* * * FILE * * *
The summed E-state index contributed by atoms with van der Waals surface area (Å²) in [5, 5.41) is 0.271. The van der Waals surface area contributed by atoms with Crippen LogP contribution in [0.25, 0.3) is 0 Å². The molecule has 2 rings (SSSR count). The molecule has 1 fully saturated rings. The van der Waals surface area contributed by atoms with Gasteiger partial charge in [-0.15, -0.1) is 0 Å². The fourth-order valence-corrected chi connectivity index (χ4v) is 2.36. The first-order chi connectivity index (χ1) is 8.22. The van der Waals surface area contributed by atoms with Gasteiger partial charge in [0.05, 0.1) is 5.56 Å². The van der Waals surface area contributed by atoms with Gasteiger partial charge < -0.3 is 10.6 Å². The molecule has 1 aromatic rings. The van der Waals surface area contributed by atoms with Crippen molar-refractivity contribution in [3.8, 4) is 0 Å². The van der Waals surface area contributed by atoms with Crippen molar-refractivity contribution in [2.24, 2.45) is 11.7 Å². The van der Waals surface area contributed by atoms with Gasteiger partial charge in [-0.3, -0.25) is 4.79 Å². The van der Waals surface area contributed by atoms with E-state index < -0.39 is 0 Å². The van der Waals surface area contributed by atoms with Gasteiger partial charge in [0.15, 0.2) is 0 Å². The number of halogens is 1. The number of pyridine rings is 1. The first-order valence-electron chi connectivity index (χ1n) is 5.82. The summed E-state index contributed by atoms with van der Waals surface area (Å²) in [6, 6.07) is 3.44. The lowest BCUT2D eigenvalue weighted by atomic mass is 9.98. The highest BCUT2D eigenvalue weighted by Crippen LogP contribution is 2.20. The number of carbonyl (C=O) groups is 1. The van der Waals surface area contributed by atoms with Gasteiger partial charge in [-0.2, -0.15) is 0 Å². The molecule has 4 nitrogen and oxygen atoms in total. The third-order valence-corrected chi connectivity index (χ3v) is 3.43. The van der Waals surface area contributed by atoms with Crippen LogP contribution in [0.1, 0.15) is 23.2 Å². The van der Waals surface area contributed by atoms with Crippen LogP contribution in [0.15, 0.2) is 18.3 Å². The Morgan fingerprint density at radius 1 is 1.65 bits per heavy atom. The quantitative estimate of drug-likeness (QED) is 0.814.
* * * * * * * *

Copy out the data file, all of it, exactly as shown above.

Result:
The summed E-state index contributed by atoms with van der Waals surface area (Å²) in [5, 5.41) is 0.271. The van der Waals surface area contributed by atoms with Crippen LogP contribution in [0.25, 0.3) is 0 Å². The molecule has 2 rings (SSSR count). The molecule has 1 fully saturated rings. The van der Waals surface area contributed by atoms with Gasteiger partial charge in [-0.15, -0.1) is 0 Å². The fourth-order valence-corrected chi connectivity index (χ4v) is 2.36. The first-order chi connectivity index (χ1) is 8.22. The van der Waals surface area contributed by atoms with Gasteiger partial charge in [0.05, 0.1) is 5.56 Å². The van der Waals surface area contributed by atoms with Gasteiger partial charge < -0.3 is 10.6 Å². The molecule has 1 aromatic rings. The van der Waals surface area contributed by atoms with Crippen molar-refractivity contribution in [3.8, 4) is 0 Å². The van der Waals surface area contributed by atoms with Crippen molar-refractivity contribution in [2.24, 2.45) is 11.7 Å². The van der Waals surface area contributed by atoms with Gasteiger partial charge in [-0.3, -0.25) is 4.79 Å². The van der Waals surface area contributed by atoms with E-state index < -0.39 is 0 Å². The van der Waals surface area contributed by atoms with Gasteiger partial charge in [0.15, 0.2) is 0 Å². The number of halogens is 1. The number of pyridine rings is 1. The first-order valence-electron chi connectivity index (χ1n) is 5.82. The summed E-state index contributed by atoms with van der Waals surface area (Å²) in [6, 6.07) is 3.44. The lowest BCUT2D eigenvalue weighted by atomic mass is 9.98. The highest BCUT2D eigenvalue weighted by Crippen LogP contribution is 2.20. The number of carbonyl (C=O) groups is 1. The van der Waals surface area contributed by atoms with Gasteiger partial charge in [-0.2, -0.15) is 0 Å². The molecule has 4 nitrogen and oxygen atoms in total. The third-order valence-corrected chi connectivity index (χ3v) is 3.43. The van der Waals surface area contributed by atoms with Crippen LogP contribution in [0.1, 0.15) is 23.2 Å². The van der Waals surface area contributed by atoms with Crippen LogP contribution in [0.15, 0.2) is 18.3 Å². The Morgan fingerprint density at radius 1 is 1.65 bits per heavy atom. The quantitative estimate of drug-likeness (QED) is 0.814.